Document Type

Article

Publication Date

1976

Abstract

The time-course of changes in the pattern of newly synthesized proteins in the R15 neuron of the parietovisceral ganglion of Aplysia californica has been studied at 14 degrees C. 5% polyacrylamide gels containing sodium dodecyl sulfate (SDS) have been used to separate newly synthesized (leucine-labeled) proteins from the neuron. We have demonstrated that the pattern of newly synthesized proteins from the R15 neuron does not change significantly if 5-h pulses of labeled leucine are given during the first 72 h of in vitro incubation of the excised ganglion. However, the level of leucine incorporation begins to decline somewhere between 17 and 43 h after the ganglion is isolated; at 43 and 69 h the levels of incorporation fell to 29 and 10% of the initial level, respectively. A number of conclusions have been drawn from the use of a sequential, double-label type of experiment in the same cell. There is processing of SDS-soluble, 12,000-dalton (12k) material to 6,000-9,000-dalton (6-9k) material. These materials are the two major peaks on gels after long labeling periods and together account for about 35% of all newly synthesized proteins. After synthesis of 12k material, there is a gradual disappearance of 12k (half-life about 8 h) and simultaneous appearance of 6-9k material on the gels, as the postsynthesis "chase" period of ganglia incubation is increased. The processing of 12k to 6-9k material occurs even in the presence of anisomycin, a protein syntehsis inhibitor, during the chase period. While the rate of 12k to 6-9k conversion can vary from cell to cell, it appears to remain consistent within, and is characteristic of, any individual R15. We detect no circadian rhythm in either the rate of 12k synthesis or the rate of 12k to 6-9k processing with 5-h label periods. These results are discussed in relation to the roles of 12k and 6-9k material in the R15 neuron.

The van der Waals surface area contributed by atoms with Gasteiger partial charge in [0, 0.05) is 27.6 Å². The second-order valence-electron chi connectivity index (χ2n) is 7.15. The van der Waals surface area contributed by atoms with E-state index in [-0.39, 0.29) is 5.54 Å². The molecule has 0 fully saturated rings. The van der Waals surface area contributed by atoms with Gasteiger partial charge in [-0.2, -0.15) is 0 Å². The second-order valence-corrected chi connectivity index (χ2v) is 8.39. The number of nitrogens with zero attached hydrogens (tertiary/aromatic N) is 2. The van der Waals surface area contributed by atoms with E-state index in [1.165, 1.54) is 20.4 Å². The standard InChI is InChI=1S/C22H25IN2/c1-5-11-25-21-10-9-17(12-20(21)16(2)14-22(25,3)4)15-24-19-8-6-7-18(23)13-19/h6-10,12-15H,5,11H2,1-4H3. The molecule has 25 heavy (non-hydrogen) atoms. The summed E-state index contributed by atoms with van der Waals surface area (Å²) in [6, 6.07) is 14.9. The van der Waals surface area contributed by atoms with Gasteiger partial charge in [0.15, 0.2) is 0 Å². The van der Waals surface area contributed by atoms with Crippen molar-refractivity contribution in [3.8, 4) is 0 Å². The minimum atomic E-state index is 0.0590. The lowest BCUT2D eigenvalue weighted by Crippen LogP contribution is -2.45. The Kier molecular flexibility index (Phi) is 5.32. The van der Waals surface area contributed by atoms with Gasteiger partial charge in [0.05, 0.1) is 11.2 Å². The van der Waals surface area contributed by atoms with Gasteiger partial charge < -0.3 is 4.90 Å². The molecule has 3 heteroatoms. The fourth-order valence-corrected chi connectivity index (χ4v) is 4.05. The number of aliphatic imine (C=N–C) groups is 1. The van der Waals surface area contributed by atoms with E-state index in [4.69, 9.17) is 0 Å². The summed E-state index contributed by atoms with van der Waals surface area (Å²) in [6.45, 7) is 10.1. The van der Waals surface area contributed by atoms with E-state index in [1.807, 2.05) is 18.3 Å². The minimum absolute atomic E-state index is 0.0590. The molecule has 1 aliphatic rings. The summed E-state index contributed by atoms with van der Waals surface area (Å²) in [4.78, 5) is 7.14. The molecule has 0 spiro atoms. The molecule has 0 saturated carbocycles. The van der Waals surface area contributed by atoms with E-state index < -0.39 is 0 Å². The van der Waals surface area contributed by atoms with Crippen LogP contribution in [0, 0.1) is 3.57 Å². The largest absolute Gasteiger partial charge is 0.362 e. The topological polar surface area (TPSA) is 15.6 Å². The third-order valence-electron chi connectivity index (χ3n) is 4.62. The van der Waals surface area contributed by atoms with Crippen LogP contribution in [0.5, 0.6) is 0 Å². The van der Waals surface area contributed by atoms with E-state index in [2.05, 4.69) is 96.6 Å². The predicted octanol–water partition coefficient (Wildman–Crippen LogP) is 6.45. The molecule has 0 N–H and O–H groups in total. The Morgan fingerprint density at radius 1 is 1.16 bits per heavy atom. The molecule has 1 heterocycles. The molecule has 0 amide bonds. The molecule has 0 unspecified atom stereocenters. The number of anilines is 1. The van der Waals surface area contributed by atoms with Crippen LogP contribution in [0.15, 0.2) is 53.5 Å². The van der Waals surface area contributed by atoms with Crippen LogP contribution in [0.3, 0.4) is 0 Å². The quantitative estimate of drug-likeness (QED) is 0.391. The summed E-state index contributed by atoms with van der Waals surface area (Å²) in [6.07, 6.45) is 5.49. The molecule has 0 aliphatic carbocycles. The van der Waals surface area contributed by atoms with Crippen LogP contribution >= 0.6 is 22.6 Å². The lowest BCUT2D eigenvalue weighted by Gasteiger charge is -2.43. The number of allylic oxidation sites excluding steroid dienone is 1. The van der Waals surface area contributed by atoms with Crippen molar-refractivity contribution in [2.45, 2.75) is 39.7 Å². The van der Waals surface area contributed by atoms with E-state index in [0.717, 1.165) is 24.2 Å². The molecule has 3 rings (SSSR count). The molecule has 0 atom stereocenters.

Comments

© 1971 Rockefeller University Press. This article first appeared in Journal of General Physiology 67:6 (1976) 691-702. (doi: 10.1085/jgp.67.6.691)

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